The cloud experienced a major surge in popularity in 2014, with more companies adopting the technology than ever before. Last year was also the worst year yet for data breaches, and while the cloud is becoming increasingly secure, some organizations still haven’t figured out the right way to protect their assets in the cloud.
“Many of the affected companies fell into a very common trap, often referred to as the ‘compliance = security’ mindset,” said Cloud Passage CTO Amrit Williams. “This thinking concludes that if a company goes to the trouble to be legally compliant – compliant to any number of regulations, including HIPAA, PCI, etc. – then it will be effectively ‘secure.’ Unfortunately, nothing could be further from the truth.”
Below are five security tips Williams recommends for any enterprise looking to make their cloud environment more secure:
1) Compromise management
A big mistake many businesses make when it comes to cybersecurity is not having any procedures or policies in place for quickly remediating a data breach and mitigating the effects. Companies need to adopt a “not if but when” mentality towards malicious intrusions and prepare accordingly. In order to react to a breach, organizations first have to know they have been compromised, which requires putting the proper technology in place to identify malicious behavior. Tools like intrusion detection and file integrity monitoring can make a big difference for high risk businesses.
2) Increase network monitoring
One of the best ways to improve security within an enterprise cloud environment is also one of the most obvious: visibility. In order to protect a company’s assets in the cloud, there first has be be visibility into the technological assets and services that need defending. IT security teams need to be able to see what applications and programs are being used, where they are and what they’re doing at all times. Once the IT department has gained an understanding of the layout of the cloud environment, it will be much easier to create a strategy to limit attack surfaces and improve prevention and mitigation techniques.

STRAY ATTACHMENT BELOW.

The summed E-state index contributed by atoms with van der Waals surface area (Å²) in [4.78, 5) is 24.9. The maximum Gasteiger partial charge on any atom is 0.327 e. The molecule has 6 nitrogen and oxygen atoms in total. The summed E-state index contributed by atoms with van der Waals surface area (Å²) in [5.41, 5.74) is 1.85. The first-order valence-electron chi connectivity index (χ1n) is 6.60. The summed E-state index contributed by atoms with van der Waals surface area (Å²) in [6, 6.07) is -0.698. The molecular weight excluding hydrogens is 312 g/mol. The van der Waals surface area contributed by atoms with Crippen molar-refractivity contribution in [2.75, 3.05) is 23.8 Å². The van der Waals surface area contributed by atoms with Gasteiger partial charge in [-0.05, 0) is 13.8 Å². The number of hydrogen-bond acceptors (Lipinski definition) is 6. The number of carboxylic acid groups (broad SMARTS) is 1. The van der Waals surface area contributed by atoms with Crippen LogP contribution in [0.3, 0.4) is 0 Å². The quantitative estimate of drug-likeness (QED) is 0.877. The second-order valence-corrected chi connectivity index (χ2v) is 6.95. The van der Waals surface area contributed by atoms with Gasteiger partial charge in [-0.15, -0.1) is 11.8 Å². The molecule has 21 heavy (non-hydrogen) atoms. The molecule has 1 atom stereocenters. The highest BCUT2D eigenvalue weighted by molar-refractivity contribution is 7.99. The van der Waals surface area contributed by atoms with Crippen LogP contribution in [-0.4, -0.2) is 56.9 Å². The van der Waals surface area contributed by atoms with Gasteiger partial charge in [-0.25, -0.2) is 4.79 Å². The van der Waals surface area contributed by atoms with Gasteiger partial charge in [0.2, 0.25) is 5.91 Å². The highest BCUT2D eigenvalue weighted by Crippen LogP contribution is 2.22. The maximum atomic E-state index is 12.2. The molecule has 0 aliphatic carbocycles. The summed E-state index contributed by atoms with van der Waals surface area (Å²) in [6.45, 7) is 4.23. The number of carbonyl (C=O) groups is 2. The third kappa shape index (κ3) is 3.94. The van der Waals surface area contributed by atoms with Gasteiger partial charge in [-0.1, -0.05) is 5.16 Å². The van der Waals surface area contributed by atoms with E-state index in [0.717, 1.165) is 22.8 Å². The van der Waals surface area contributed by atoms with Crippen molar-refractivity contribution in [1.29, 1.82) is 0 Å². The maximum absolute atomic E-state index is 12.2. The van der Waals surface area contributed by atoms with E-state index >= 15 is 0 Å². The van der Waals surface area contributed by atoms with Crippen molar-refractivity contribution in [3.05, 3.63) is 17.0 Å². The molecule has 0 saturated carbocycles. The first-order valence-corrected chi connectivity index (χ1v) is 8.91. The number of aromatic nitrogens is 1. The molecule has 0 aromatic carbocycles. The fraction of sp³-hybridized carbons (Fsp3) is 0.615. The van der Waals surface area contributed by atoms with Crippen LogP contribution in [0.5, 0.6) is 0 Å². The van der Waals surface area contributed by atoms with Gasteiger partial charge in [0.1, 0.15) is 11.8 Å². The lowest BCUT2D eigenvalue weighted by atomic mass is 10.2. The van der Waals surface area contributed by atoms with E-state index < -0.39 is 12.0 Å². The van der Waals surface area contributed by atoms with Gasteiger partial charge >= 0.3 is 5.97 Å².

3) Reduce exposure to cybercrime
This takes visibility one step further and adds context into the equation. After an organization has gained transparency into their cloud infrastructure, it’s important to eliminate the apparent vulnerabilities and flaws within the network. Out-of-date workstations and software, unencrypted files or a lack of password protection are easy to spot and should be remediated immediately. Reducing the obvious risks from a network along with increasing monitoring and visibility can help dramatically reduce the threat of cyberattacks.
4) Data protection and encryption
Once an organization takes inventory of the programs hosted in their cloud environment, it’s important to take their security to the next level by adding encryption. Not all information has to be encrypted, as it makes it more difficult to access, but all files known to be sensitive – such as financial data, customer information and employee records – should be protected this way. Williams suggests companies look back at previous breaches they’ve suffered and what information was involved. Any targeted data should automatically be encrypted to secure it against another attack.
5) Strong access control
While most businesses already utilize access controls, many do so incorrectly. Often times users are given far more access than is necessary, compromising an entire network. Recently, multiple breaches have been executed through the use of valid access IDs that were wholly unrelated to the user’s role within the organization. In many businesses, access is given based on an employee’s level within the company and not their actual function, creating multiple major vulnerabilities that could easily be fixed. In this instance, the concept of least privilege is essential, ensuring security is as tight as possible.
For overall enterprise cybersecurity, implementing a layered security approach is one of the most reliable ways to defend against data breaches and keep malicious actors away from privileged networks.